John Platt Completes the Box Lake USGS Quad Peaks

Last week, John Platt completed all of the ranked peaks on the Box Lake USGS quadrangle. While many Southern Idaho climbers think the world begins and ends in Eastern Idaho’s Lost River Mountain, John has methodically demonstrated that the Lick Creek subrange of the Salmon River Mountains is a granitic wonderland for climbers. The Box Lake quad is arguably the heart of the Lick Creek Range.

John’s first peak in the quad was the remote South Loon Peak, which he climbed in 1999 during a backpacking trip to Enos Lake. He has climbed South Loon Peak on a number of occasions since that first ascent. South Loon Peak is the quintessential Lick Creek peak as it incorporates large doses of all the obstacles facing climbers who venture into the range. As John states: “The biggest challenge in climbing Lick Creek peaks is navigating and dealing with off-trail issues, especially steepness, granite blocks, slabs and towers and deadfall.”

Thinking back on his accomplishment, John comments: “When I look at all those Box Lake quad peaks, it makes my head spin remembering the difficult miles I traveled off trail.” John also added: “I think my favorite was probably ‘Paintbrush’ (Peak 8610). “It’s a really cool peak that you can see and identify from lots of places. It is a gorgeous hike with tons of wildflowers and I crossed the summit with my wife Julie as part of a big loop hike on a beautiful day.” Paintbrush is followed in John’s pantheon of favorite Box Lake quad peaks by Peak 8647, which John calls “Teardrop Peak” (because he made Julie cry on this ascent). “It has a nice snow ridge with a little Class 4 rock and some exposed snow climbing.”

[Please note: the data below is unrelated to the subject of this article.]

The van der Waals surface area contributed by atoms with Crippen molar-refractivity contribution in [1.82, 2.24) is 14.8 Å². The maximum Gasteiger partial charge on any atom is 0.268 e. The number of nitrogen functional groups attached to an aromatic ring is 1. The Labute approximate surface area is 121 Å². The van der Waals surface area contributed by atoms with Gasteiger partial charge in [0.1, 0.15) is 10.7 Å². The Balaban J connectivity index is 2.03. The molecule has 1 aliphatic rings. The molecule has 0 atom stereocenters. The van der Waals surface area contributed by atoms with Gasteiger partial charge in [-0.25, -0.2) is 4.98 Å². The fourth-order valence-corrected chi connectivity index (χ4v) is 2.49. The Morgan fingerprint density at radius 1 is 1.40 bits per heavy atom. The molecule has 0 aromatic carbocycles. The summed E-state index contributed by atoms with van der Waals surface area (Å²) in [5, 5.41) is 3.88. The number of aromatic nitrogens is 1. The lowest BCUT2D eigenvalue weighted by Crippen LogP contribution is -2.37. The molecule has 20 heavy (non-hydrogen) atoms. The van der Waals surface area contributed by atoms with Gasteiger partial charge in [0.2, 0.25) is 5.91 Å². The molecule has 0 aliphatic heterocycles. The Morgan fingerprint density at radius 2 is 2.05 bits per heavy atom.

John’s hardest day of climbing in the quad was when he and Michael Pelton climbed South Loon Mountain and North Loon Mountain (located just north of the quad). In one of his typical understatements, John relates that the day just “about killed me.” Considering that the day involved 20 miles, 7,100 feet of elevation gain and 15 hours of mostly cross-country travel, I think it would have killed many of us.

John notes that technically Hum Peak (Hum #1) is probably the toughest peak in the quad. “You have to complete a short boulder problem to sit on the summit block. But, generally, these peaks are no harder than Class 3 if you look around.”

Here are the Box Lake quad peaks:

South Loon Mountain: 9,287 feet elevation/627 feet prominence
Peak 8808: 8,808 feet/508 feet
Rain Peak: 8,755 feet/1,695 feet
Peak 8744 (Tsum Peak): 8,744 feet/764 feet
Peak 8708 (Thirtythree Peak): 8,708 feet/608 feet
Peak 8662 (Lost Art Peak): 8,662 feet/522 feet
Beaverdam Peak: 8,653 feet/831 feet
Peak 8647 (Teardrop Peak): 8,647 feet/467 feet
Burnside Peak: 8,614 feet/234 feet
Peak 8610 (Paintbrush Peak): 8,610 feet/670 feet
Peak 8605 (Wanderlost): 8,605 feet/425 feet
Peak 8573 (Humdinger Peak): 8,573 feet/593 feet
Pearl Benchmark: 8,414 feet/554 feet
Peak 8407 (Hum Peak #5): 8,407 feet/387 feet
Peak 8380 (Ho Peak): 8,380 feet/480 feet
Peak 8380 (Hum Peak): 8,380 feet/440 feet
Peak 8356 (Cly Basin Peak): 8,356 feet/599 feet
Peak 8347 (Black Pearl Peak): 8,347 feet/484 feet
Peak 8302 (Box Peak): 8,302 feet/482 feet
Peak 8289 (Foolhen Peak): 8,289 feet/509 feet
Peak 8213 (Yockwah Peak): 8,213 feet/334 feet
Peak 8041: 8,041 feet/421 feet
Peak 7889 (Flying Fish Peak): 7,889 feet/348 feet

[Editor’s Note: I linked all these peaks, with one exception, to pages on this website where you will find links to John’s trip reports. You can also visit John’s website to read about his adventures.]